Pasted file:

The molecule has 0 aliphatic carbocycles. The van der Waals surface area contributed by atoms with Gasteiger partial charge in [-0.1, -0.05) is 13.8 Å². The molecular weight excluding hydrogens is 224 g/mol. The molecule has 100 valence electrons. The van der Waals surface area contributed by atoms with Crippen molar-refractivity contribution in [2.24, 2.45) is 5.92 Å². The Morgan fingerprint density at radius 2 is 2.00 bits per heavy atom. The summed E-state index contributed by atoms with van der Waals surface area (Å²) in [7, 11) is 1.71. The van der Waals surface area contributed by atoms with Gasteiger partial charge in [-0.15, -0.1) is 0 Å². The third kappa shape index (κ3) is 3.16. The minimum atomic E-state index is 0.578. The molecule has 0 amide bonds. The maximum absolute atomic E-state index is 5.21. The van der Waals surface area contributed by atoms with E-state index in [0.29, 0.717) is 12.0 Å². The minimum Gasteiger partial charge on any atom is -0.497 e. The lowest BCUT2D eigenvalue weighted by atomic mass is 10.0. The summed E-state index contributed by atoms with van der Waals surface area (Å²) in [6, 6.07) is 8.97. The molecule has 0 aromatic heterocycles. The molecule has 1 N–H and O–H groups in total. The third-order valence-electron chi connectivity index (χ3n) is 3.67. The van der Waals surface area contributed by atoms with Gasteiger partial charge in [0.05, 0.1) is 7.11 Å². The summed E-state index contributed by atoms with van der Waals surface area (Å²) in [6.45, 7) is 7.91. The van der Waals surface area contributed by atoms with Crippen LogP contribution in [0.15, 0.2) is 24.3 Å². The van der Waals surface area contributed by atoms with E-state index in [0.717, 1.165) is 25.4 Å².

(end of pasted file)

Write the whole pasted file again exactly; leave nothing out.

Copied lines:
The molecule has 0 aliphatic carbocycles. The van der Waals surface area contributed by atoms with Gasteiger partial charge in [-0.1, -0.05) is 13.8 Å². The molecular weight excluding hydrogens is 224 g/mol. The molecule has 100 valence electrons. The van der Waals surface area contributed by atoms with Crippen molar-refractivity contribution in [2.24, 2.45) is 5.92 Å². The Morgan fingerprint density at radius 2 is 2.00 bits per heavy atom. The summed E-state index contributed by atoms with van der Waals surface area (Å²) in [7, 11) is 1.71. The van der Waals surface area contributed by atoms with Gasteiger partial charge in [-0.15, -0.1) is 0 Å². The third kappa shape index (κ3) is 3.16. The minimum atomic E-state index is 0.578. The molecule has 0 amide bonds. The maximum absolute atomic E-state index is 5.21. The van der Waals surface area contributed by atoms with E-state index in [0.29, 0.717) is 12.0 Å². The minimum Gasteiger partial charge on any atom is -0.497 e. The lowest BCUT2D eigenvalue weighted by atomic mass is 10.0. The summed E-state index contributed by atoms with van der Waals surface area (Å²) in [6, 6.07) is 8.97. The molecule has 0 aromatic heterocycles. The molecule has 1 N–H and O–H groups in total. The third-order valence-electron chi connectivity index (χ3n) is 3.67. The van der Waals surface area contributed by atoms with Gasteiger partial charge in [0.05, 0.1) is 7.11 Å². The summed E-state index contributed by atoms with van der Waals surface area (Å²) in [6.45, 7) is 7.91. The van der Waals surface area contributed by atoms with Crippen LogP contribution in [0.15, 0.2) is 24.3 Å². The van der Waals surface area contributed by atoms with E-state index in [0.717, 1.165) is 25.4 Å².